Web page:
The world of glass art is quickly rising in popularity, with the potential to soon become a mainstream collector’s market like that of streetwear or sneakers (think Supreme or Adidas). Having recognized the potential of this growing market Cornell students Gary Perelberg ‘22 and Adam Schur ’21, who share a passion for collecting glass art and entrepreneurship, jumped at the opportunity to join eLab, Cornell’s popular student startup accelerator. 

Prior to joining eLab’s 2020 cohort, Perelberg and Schur founded GlassGrab, which is currently one of the first and largest online marketplaces where glass artists and customers can connect securely. Using the GlassGrab app, sellers can post their glass pieces, such as pipes and pendants, for sale online without worrying about lugging their precious artwork from city to city to crowded in-person trade shows. GlassGrab also offers an exclusive perk for users: specialized “drops” featuring exclusive artwork by renowned artists in the glassblowing community.  

Backed by the dedicated training and guidance of eLab’s mentors and instructors, Perelberg and Schur were able to continue scaling up their startup and launch the GlassGrab on the App Store in 2019. Since then, the app’s popularity has grown immensely. However, it wasn’t always easy for the new founders to navigate the startup world, especially in the company’s early stage. 

“I didn’t have much experience pitching [our business] to a lot of people at first,” said Schur. “So the advisory board meetings we did through eLab were probably the most valuable thing for us. We learned how we should be presenting ourselves to investors, but also how we should be working within our company itself, which was key.”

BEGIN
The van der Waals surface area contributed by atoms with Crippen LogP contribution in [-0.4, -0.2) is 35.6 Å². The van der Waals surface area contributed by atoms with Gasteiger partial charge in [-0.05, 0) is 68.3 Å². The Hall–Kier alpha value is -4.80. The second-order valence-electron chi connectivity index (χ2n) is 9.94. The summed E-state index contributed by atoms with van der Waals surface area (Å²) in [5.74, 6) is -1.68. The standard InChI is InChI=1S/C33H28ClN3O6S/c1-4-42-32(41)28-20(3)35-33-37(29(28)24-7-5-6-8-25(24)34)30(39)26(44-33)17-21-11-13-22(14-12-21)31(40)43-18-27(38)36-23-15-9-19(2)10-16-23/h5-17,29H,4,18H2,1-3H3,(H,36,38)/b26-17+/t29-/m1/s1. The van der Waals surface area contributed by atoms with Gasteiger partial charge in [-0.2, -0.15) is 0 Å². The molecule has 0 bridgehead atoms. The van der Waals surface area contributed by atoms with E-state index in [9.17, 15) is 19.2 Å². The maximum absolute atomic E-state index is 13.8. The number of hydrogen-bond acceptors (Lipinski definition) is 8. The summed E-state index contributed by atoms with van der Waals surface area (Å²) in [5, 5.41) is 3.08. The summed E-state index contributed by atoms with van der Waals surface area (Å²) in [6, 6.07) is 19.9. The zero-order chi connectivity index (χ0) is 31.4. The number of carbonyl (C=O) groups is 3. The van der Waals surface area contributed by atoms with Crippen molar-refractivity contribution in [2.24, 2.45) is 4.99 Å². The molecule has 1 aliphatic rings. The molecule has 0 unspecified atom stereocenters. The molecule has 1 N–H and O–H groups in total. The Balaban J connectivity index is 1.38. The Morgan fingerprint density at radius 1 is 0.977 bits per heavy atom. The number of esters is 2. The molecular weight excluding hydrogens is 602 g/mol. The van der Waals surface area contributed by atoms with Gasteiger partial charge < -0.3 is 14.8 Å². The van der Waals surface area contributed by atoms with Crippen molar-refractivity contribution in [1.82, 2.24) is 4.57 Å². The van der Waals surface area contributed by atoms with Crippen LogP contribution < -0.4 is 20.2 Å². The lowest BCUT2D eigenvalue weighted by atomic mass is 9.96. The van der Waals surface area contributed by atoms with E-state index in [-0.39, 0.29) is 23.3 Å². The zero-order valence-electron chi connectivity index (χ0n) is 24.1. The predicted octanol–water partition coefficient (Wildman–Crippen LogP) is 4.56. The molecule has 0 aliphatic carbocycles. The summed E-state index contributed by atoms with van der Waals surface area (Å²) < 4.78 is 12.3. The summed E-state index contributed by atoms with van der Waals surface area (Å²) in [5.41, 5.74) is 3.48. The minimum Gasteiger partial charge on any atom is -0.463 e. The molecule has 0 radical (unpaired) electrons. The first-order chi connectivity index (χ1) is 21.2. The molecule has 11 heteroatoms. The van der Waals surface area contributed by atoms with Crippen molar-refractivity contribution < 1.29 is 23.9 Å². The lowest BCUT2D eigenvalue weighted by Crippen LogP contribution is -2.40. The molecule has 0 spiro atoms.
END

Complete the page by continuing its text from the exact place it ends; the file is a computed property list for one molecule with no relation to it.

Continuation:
As GlassGrab continued to grow, the pair turned to eLab’s numerous mentors—in particular, Nathan Cook, SC Johnson College of Business visiting lecturer and Cornell Entrepreneur in Residence—and other program resources for information and guidance as they scaled their startup. One of the biggest lessons they learned was the importance of goal setting.  

“To have measurable points to look at, real goals to see if we could hit or not, became huge for us to succeed,” said Perelberg. “Once we started achieving these benchmarks, we really started moving forward.” 

In addition to support from eLab’s teaching team, Perelberg recalls GlassGrab’s time spent with a supportive community of fellow student entrepreneurs as a pivotal learning experience.  

“Seeing other people pitch and work through their ideas helped us learn what the process was like,” he said. “We could see people using some process or methodology that we could use at GlassGrab and so we learned a lot just from seeing how other people were running their own companies.” 

GlassGrab has found its stride in the past few months. Since completing eLab in April 2020, their app has accumulated over 27,000 active users and connected glass artists to customers all over the world. GlassGrab now facilitates millions of dollars in sales, and professional glass artists are regularly signing exclusive deals with the startup to produce limited-edition pieces available through the GlassGrab app only. The company’s social media presence is another testament to its success—GlassGrab has over 34,000 followers on Instagram.  

From their humble Cornell beginnings to the successful startup it is now, it’s clear that GlassGrab is thriving in the glass art world: “We’re accelerating a lot faster now than we were before,” said Schur. To learn more about GlassGrab, and the artists, brands, and companies their platform supports, visit